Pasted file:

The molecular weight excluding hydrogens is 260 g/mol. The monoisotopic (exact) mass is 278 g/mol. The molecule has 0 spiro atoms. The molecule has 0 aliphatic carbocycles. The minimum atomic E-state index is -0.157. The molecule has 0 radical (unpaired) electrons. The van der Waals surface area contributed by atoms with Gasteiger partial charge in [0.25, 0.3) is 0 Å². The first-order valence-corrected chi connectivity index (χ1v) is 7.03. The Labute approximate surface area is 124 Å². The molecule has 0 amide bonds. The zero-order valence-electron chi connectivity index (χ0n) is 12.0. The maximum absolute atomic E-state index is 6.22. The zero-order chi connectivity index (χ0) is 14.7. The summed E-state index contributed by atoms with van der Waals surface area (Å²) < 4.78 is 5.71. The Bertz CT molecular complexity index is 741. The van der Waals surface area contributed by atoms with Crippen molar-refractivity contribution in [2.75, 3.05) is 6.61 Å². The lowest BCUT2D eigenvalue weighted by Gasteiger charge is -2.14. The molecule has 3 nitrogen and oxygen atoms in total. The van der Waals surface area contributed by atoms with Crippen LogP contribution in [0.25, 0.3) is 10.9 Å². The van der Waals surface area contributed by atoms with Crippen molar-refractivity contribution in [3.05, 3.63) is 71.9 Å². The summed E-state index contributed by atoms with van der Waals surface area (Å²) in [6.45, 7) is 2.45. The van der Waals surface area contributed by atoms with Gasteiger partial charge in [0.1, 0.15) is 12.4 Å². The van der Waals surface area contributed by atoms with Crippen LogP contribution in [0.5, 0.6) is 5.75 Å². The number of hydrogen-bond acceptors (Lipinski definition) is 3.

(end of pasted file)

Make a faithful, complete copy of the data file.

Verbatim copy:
The molecular weight excluding hydrogens is 260 g/mol. The monoisotopic (exact) mass is 278 g/mol. The molecule has 0 spiro atoms. The molecule has 0 aliphatic carbocycles. The minimum atomic E-state index is -0.157. The molecule has 0 radical (unpaired) electrons. The van der Waals surface area contributed by atoms with Gasteiger partial charge in [0.25, 0.3) is 0 Å². The first-order valence-corrected chi connectivity index (χ1v) is 7.03. The Labute approximate surface area is 124 Å². The molecule has 0 amide bonds. The zero-order valence-electron chi connectivity index (χ0n) is 12.0. The maximum absolute atomic E-state index is 6.22. The zero-order chi connectivity index (χ0) is 14.7. The summed E-state index contributed by atoms with van der Waals surface area (Å²) < 4.78 is 5.71. The Bertz CT molecular complexity index is 741. The van der Waals surface area contributed by atoms with Crippen molar-refractivity contribution in [2.75, 3.05) is 6.61 Å². The lowest BCUT2D eigenvalue weighted by Gasteiger charge is -2.14. The molecule has 3 nitrogen and oxygen atoms in total. The van der Waals surface area contributed by atoms with Crippen LogP contribution in [0.25, 0.3) is 10.9 Å². The van der Waals surface area contributed by atoms with Crippen molar-refractivity contribution in [3.05, 3.63) is 71.9 Å². The summed E-state index contributed by atoms with van der Waals surface area (Å²) in [6.45, 7) is 2.45. The van der Waals surface area contributed by atoms with Gasteiger partial charge in [0.1, 0.15) is 12.4 Å². The van der Waals surface area contributed by atoms with Crippen LogP contribution in [0.5, 0.6) is 5.75 Å². The number of hydrogen-bond acceptors (Lipinski definition) is 3.